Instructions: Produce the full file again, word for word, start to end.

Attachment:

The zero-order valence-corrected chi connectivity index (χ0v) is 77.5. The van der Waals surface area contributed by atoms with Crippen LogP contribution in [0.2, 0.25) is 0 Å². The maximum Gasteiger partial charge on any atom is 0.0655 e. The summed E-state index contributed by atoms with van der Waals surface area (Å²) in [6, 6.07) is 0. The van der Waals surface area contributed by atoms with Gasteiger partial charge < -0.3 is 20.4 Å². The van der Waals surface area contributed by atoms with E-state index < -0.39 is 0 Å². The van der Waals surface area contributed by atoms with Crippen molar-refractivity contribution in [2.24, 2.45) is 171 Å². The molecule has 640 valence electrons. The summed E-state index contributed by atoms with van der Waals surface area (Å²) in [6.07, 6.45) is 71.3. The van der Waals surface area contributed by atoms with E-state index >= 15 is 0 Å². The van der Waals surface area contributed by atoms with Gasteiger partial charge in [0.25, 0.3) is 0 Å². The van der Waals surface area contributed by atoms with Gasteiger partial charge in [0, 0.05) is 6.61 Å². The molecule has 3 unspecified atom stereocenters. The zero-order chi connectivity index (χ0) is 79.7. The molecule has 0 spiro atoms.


The zero-order valence-corrected chi connectivity index (χ0v) is 77.5. The van der Waals surface area contributed by atoms with Crippen LogP contribution in [0.2, 0.25) is 0 Å². The maximum Gasteiger partial charge on any atom is 0.0655 e. The summed E-state index contributed by atoms with van der Waals surface area (Å²) in [6, 6.07) is 0. The van der Waals surface area contributed by atoms with Gasteiger partial charge < -0.3 is 20.4 Å². The van der Waals surface area contributed by atoms with E-state index < -0.39 is 0 Å². The van der Waals surface area contributed by atoms with Crippen molar-refractivity contribution in [2.24, 2.45) is 171 Å². The molecule has 640 valence electrons. The summed E-state index contributed by atoms with van der Waals surface area (Å²) in [6.07, 6.45) is 71.3. The van der Waals surface area contributed by atoms with E-state index >= 15 is 0 Å². The van der Waals surface area contributed by atoms with Gasteiger partial charge in [0.25, 0.3) is 0 Å². The van der Waals surface area contributed by atoms with Gasteiger partial charge in [0, 0.05) is 6.61 Å². The molecule has 3 unspecified atom stereocenters. The zero-order chi connectivity index (χ0) is 79.7. The molecule has 0 spiro atoms.